This past week, the City of Denver warned inhabitants of homeless encampments throughout the city—but especially along Park Avenue West and Lawrence Street—to remove their belongings from the streets or have them confiscated by November 15. This was another in a series of “sweep operations” where the city removes and collects belongings of homeless individuals, holding them for up to 60 days. The individuals may pick up their belongings at any time during that period, but the city hopes that cleaning up those belongings will keep individuals from returning to the streets.
But that is not what’s happening. After the sweeps on Wednesday, many encampments were back the very next day, with the support of lawyer Jason Flores-Williams who is suing Denver in federal court over these sweeps which he considers unconstitutional. These sweeps are also forcing many others to question the effectiveness of the city’s actions and whether the goal—to help homeless individuals—is any closer to fruition. New York artist Sarah Gerard wants to address the growing homelessness in Denver and the city’s response during her residency at PlatteForum, with help from students participating in Mi Casa at North High School. Their collaboration will result in an art exhibition titled Dear Mayor Hancock, What Are You Going to Do? at PlatteForum on 2400 Curtis Street, December 17-23.
According to the spokeswoman for the Denver Department of Human Services, Julie Smith, “the city is trying to walk a delicate balance between protecting the health and safety of all residents while continuing to work with compassion to connect those who are experiencing homelessness to resources.” There is a very different story coming from those experiencing the homelessness, however.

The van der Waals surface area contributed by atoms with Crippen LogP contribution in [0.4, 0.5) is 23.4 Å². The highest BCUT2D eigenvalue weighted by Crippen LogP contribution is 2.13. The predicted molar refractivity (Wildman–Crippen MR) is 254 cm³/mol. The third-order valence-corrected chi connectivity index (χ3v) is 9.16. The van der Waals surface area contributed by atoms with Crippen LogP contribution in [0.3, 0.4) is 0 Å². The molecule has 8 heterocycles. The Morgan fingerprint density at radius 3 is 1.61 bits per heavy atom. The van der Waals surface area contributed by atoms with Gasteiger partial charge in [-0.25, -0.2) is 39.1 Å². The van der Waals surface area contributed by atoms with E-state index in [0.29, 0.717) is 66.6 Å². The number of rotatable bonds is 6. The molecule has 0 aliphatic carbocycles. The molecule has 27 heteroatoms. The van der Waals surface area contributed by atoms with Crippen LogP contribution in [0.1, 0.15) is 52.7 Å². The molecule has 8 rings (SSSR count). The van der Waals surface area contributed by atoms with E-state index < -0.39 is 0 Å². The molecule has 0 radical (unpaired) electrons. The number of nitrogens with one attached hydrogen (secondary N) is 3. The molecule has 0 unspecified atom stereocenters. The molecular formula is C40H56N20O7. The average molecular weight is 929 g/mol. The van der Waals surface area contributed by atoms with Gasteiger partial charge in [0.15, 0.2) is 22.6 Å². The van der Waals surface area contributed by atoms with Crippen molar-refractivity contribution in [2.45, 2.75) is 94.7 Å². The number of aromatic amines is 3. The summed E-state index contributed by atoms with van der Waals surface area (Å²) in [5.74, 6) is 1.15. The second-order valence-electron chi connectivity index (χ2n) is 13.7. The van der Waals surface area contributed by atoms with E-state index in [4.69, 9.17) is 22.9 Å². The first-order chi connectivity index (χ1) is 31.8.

“The cops used to come by once a year, now it’s twice a night,” the Los Angeles Times reported one Denver man experiencing homelessness remarking about the sweeps, “they shine a light in our eyes and tell us if we stay they’ll take our stuff. Then they say they’ll take us to a shelter. The shelters are disgusting. Shelters are for dogs.”
Tensions between city officials and homeless populations in Denver are not going away with arrests and sweeps. It seems that other solutions will have to be considered, regardless of the reason behind the growing numbers of homeless individuals. Gerard and the students working with her during her artist residency at PlatteForum are dedicating their time to tackle this issue, hoping to expose homelessness in a different perspective and incite conversation and action toward eliminating tensions between the city and the homeless within it.
Dear Mayor Hancock, What Are You Going to Do? will include news zines for sale, audio and video portraits of homeless individuals in Denver and an installation filled with artifacts from the streets. The ultimate goal is to “catalyze tangible policy changes”—changes designed to improve the situation and have the approval of both the homeless population and the city officials. But this art exhibition is also meant to be a reminder for the rest of us in Denver that homelessness is expanding and we need to find more appropriate solutions than “cleaning up” the streets using police.
Dear Mayor Hancock, What Are You Going to Do? can be viewed at 2400 Curtis Street from Saturday, December 17 until Friday, December 23. Opening reception on December 17 is from 12-3 p.m. and is free and open to the public. Regular gallery hours are Tuesday-Friday, 12-6 p.m. For more information about the artist, Sarah Gerard, visit her website here.